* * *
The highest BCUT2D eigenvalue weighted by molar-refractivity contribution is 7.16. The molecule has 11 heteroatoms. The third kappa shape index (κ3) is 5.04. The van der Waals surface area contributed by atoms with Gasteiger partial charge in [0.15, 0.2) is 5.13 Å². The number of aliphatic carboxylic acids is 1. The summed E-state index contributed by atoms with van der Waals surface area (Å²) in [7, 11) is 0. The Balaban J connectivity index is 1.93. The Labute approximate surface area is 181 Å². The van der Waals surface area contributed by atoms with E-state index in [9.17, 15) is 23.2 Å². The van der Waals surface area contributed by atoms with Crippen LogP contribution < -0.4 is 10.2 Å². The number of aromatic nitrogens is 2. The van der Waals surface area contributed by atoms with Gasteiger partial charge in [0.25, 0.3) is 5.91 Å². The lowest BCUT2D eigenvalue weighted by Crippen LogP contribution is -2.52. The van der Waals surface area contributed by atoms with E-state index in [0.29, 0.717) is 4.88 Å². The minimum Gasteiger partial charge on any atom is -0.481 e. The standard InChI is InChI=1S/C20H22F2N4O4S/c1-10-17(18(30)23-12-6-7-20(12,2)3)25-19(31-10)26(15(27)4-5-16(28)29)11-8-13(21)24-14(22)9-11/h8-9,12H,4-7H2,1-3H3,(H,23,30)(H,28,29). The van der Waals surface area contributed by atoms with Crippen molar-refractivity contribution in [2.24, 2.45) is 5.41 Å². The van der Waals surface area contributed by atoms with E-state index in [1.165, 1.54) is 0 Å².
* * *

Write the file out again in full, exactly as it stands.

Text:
The highest BCUT2D eigenvalue weighted by molar-refractivity contribution is 7.16. The molecule has 11 heteroatoms. The third kappa shape index (κ3) is 5.04. The van der Waals surface area contributed by atoms with Gasteiger partial charge in [0.15, 0.2) is 5.13 Å². The number of aliphatic carboxylic acids is 1. The summed E-state index contributed by atoms with van der Waals surface area (Å²) in [7, 11) is 0. The Balaban J connectivity index is 1.93. The Labute approximate surface area is 181 Å². The van der Waals surface area contributed by atoms with E-state index in [9.17, 15) is 23.2 Å². The van der Waals surface area contributed by atoms with Crippen LogP contribution < -0.4 is 10.2 Å². The number of aromatic nitrogens is 2. The van der Waals surface area contributed by atoms with Gasteiger partial charge in [0.25, 0.3) is 5.91 Å². The lowest BCUT2D eigenvalue weighted by Crippen LogP contribution is -2.52. The van der Waals surface area contributed by atoms with E-state index in [0.29, 0.717) is 4.88 Å². The minimum Gasteiger partial charge on any atom is -0.481 e. The standard InChI is InChI=1S/C20H22F2N4O4S/c1-10-17(18(30)23-12-6-7-20(12,2)3)25-19(31-10)26(15(27)4-5-16(28)29)11-8-13(21)24-14(22)9-11/h8-9,12H,4-7H2,1-3H3,(H,23,30)(H,28,29). The van der Waals surface area contributed by atoms with Crippen molar-refractivity contribution in [2.24, 2.45) is 5.41 Å². The van der Waals surface area contributed by atoms with E-state index in [1.165, 1.54) is 0 Å².